What appears in textbooks will curl your hair. And I’m not talking about relatively high-profile issues like teaching about Islam (a topic that has never even been mentioned in my son’s school), but how they describe the economic system or world history. Some examples, all based on first-hand experience:
- A math exercise in which the teacher uses a deck of playing cards, each of which is marked “Vote Obama” on the back.
- A current-events discussion in which, even though Junior Scholastic referred to the Times Square bomber as an “Islamist terrorist,” the only correct answer is that this Taliban-backed Pakistani immigrant is a “home-grown terrorist.”
- Days spent in unquestioning study of man-made global warming, with no mention even of a controversy. One student remarks afterward, “Due to global warming, it will soon be snowing in Africa.”
- Despite having music class, the following dialogue takes place:
Father: “Did you learn the Star Spangled Banner?”
Son looks puzzled.
Daughter helpfully sings, “You know, ‘Oh, say can you see …!'”
Son: “What’s that?”
- On Memorial Day, son draws pictures of soldiers during free time in school; teacher confiscates, makes and files photocopies, and warns him never to do that again.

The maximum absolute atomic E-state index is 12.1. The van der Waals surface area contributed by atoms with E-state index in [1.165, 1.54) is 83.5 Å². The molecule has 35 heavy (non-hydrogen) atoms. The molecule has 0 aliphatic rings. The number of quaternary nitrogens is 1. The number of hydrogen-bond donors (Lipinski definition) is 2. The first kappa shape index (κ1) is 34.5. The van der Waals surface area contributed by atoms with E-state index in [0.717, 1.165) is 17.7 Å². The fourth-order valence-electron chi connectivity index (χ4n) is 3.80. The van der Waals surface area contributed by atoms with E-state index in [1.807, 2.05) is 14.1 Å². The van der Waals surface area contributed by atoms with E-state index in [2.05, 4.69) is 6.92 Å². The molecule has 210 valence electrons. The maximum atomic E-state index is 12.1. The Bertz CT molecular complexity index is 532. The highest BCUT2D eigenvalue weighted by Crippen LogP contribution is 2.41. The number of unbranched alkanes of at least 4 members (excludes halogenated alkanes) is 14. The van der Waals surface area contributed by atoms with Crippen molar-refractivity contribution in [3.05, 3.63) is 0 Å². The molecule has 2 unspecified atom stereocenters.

This situation, to put it mildly, is a social disaster. The bills for this calamity will be paid in the future, just as today we are living in the shadow of the radical 1960s come to cultural, ideological, and political power.
“Political correctness” and “multiculturalism” are creating a nation full of thin-skinned people ready to identify virtually anything as racist or discriminatory. It is conditioning young people to believe instinctively that ours is a fundamentally contemptible society, riddled with haters and racists who are out to get them or anyone who constitutes “the other.” It is instructing them that freedom of speech does not and should not apply to vast swaths of public, and perhaps private, life.
While all of this indoctrination is supposed to reduce friction, the fact is that it is having the opposite effect, setting up a future of incredible antagonism, hatred, and pain. The mentality of perpetual victimhood, endless grievances, and bitter divisiveness is set to cripple the United States. In Europe and Canada, the results are likely to be even worse.
Of course, this is no accident, but a form of political mobilization in which certain viewpoints will be demonized as unacceptable because they are based on bias. The only redeeming factor is that it is not universal but restricted — at least for the present — to certain states and counties where such curricula have been imposed.
In the Gettysburg Address, President Abraham Lincoln called America “a nation conceived in liberty and dedicated to the proposition that all men are created equal.” Yet today, if a large proportion of American schoolchildren are taught that America is a nation conceived in bigotry and dedicated to the propositions of racism, sexism, bigotry, male chauvinism, xenophobia, Islamophobia, and homophobia, what’s going to happen?
Lincoln answered that one in another speech: “A house divided against itself cannot stand.” That was in June 1858, three years before a Civil War broke out.